Women's Wellness

Premature Ovarian Failure

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What is Premature Ovarian Failure?

Premature ovarian failure (POF), also known as primary ovarian insufficiency (POI), is when a woman’s ovaries stop working as they should before the age of 40.

Women with this condition produce less oestrogen and don’t release eggs as frequently as before, causing irregular periods. The condition can lead to infertility, although women with premature ovarian failure may still be able to get pregnant if they have occasional periods. The symptoms of premature ovarian failure are similar to those experienced in premature menopause, but women with premature menopause don’t have periods and can’t get pregnant.

If left untreated, POF may lead to complications such as heart disease and osteoporosis (weak, brittle bones). The symptoms of premature ovarian failure can be treated with oestrogen, which will prevent POF-related complications from occurring.

If you have missed your period for three months or more, then you should see a doctor to find out the cause. Missing periods does not always mean that you have POF as missing or irregular periods can be due to a number of reasons, such as stress, dietary changes or pregnancy. You should also make an appointment with the doctor if you have not conceived after one year of trying.

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What are the symptoms of Premature Ovarian Failure?

There are a number of symptoms which may indicate premature ovarian failure. You may be experiencing one, some or all of these.

  • Irregular or missing periods. You may have been experiencing this for many months or years or they may have developed after pregnancy or after you stopped using birth control pills.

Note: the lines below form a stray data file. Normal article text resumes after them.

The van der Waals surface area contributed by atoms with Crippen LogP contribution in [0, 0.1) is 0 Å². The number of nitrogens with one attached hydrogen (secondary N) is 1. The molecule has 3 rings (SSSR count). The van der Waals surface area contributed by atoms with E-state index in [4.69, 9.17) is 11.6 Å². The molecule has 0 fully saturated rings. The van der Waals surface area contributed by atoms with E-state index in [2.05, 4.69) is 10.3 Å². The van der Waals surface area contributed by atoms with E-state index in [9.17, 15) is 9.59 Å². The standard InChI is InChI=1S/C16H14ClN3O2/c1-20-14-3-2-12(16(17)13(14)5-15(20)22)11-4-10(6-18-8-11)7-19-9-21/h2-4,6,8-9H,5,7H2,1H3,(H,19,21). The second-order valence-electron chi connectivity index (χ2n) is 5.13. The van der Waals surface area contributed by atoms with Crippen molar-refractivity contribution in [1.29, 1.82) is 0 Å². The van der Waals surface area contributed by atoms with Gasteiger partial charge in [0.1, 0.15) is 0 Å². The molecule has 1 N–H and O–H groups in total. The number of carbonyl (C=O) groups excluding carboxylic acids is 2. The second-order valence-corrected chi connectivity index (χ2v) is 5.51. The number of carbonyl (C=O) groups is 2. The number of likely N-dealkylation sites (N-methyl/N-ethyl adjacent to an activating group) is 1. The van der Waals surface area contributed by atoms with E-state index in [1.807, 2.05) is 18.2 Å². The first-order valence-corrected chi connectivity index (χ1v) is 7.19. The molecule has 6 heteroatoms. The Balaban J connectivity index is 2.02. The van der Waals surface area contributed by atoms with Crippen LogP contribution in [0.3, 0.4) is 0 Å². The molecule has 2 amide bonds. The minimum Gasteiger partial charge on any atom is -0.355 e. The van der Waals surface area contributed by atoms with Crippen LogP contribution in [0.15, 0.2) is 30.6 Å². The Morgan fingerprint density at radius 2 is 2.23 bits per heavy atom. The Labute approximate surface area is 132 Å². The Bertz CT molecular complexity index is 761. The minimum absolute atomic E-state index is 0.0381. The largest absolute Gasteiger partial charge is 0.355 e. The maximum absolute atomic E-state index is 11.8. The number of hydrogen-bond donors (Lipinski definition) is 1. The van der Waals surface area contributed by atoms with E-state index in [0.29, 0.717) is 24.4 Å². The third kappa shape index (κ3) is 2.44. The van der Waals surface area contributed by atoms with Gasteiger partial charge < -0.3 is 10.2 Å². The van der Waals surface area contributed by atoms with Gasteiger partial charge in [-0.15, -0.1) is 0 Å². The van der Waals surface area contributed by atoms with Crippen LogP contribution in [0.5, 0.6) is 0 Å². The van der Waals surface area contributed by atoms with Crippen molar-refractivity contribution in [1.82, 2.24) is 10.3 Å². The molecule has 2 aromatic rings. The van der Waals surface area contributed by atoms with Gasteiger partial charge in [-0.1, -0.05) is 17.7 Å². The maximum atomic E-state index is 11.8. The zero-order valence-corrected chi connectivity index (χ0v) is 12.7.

• Difficulty conceiving
  • Decreased sexual desire
  • Vaginal dryness
  • Hot flushes
  • Night sweats
  • Frequent urinary tract infections (UTIs)
  • Difficulty sleeping
  • Headaches
  • Heart palpitations
  • Joint stiffness
  • Irritability
  • Difficulty concentrating
  • Dry eyes

These symptoms can also be signs of menopause or oestrogen deficiency, so it is important to see a doctor to get an accurate diagnosis.

The symptoms of premature ovarian failure can also lead to a woman developing anxiety or depression. The risk of this is higher if you are having difficulty conceiving or are concerned about the risk of complications from POF. If you are experiencing depression or anxiety, make sure to tell your doctor so you can get appropriate support.


What causes Premature Ovarian Failure?

The main causes of premature ovarian failure are:

  • Genetic disorders: Certain genetic disorders have been found to cause primary ovarian insufficiency. These conditions include Turner syndrome (involving one altered X chromosome) and fragile X syndrome (where X syndromes are fragile and break).
  • Autoimmune disease: The immune system produces antibodies which work against the ovarian tissue, harming the egg-containing follicles and damaging the egg. Autoimmune diseases that may trigger premature ovarian failure include thyroid disease or diabetes.
  • Cancer treatments: Radiation therapy and chemotherapy damage genetic materials (eggs and sperm) and these cancer treatments are a common cause of premature ovarian failure.
  • Toxins: Exposure to certain toxins, such as viruses, cigarette smoke, pesticides and chemicals, may cause POF.

However, despite numerous tests and investigations, it is not always clear what causes premature ovarian failure. This can be difficult to accept and sometimes this may trigger mental and emotional distress. If this is the case, you should consider seeking further support.


Who is at risk of Premature Ovarian Failure?

You are at an increased risk of premature ovarian failure if you fall into one or more of the following categories:

  • Age: Premature ovarian failure affects women under the age of 40, with women aged between 35 and 45 at the highest risk. It is rare for women under 30 to develop POF, although the condition can affect young women and even those in their teens.
  • Family history: A family history of premature ovarian failure is a major risk factor. If your mother, aunt, grandmother or another family member has experienced primary ovarian insufficiency, then you are at a higher risk of POI.
  • Ovarian surgery: If you have previously undergone any surgery which involved your ovaries, then you are at a higher risk of primary ovarian insufficiency.

How is it diagnosed?